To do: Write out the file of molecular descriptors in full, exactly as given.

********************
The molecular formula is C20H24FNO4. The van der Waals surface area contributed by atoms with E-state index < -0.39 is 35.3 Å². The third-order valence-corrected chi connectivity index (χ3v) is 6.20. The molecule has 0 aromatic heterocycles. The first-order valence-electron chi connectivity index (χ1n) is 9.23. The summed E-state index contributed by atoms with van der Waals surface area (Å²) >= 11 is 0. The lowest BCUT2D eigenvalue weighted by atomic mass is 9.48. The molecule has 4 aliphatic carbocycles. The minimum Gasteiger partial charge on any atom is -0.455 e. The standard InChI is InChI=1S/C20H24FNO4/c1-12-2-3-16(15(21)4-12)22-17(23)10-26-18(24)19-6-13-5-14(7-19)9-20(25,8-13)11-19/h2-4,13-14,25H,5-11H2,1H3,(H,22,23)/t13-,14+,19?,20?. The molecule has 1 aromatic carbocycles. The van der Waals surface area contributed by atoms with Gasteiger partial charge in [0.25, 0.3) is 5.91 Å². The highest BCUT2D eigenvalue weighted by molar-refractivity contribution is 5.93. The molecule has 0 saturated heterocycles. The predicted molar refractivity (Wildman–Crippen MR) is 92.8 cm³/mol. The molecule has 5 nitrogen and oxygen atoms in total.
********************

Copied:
The molecular formula is C20H24FNO4. The van der Waals surface area contributed by atoms with E-state index < -0.39 is 35.3 Å². The third-order valence-corrected chi connectivity index (χ3v) is 6.20. The molecule has 0 aromatic heterocycles. The first-order valence-electron chi connectivity index (χ1n) is 9.23. The summed E-state index contributed by atoms with van der Waals surface area (Å²) >= 11 is 0. The lowest BCUT2D eigenvalue weighted by atomic mass is 9.48. The molecule has 4 aliphatic carbocycles. The minimum Gasteiger partial charge on any atom is -0.455 e. The standard InChI is InChI=1S/C20H24FNO4/c1-12-2-3-16(15(21)4-12)22-17(23)10-26-18(24)19-6-13-5-14(7-19)9-20(25,8-13)11-19/h2-4,13-14,25H,5-11H2,1H3,(H,22,23)/t13-,14+,19?,20?. The molecule has 1 aromatic carbocycles. The van der Waals surface area contributed by atoms with Gasteiger partial charge in [0.25, 0.3) is 5.91 Å². The highest BCUT2D eigenvalue weighted by molar-refractivity contribution is 5.93. The molecule has 0 saturated heterocycles. The predicted molar refractivity (Wildman–Crippen MR) is 92.8 cm³/mol. The molecule has 5 nitrogen and oxygen atoms in total.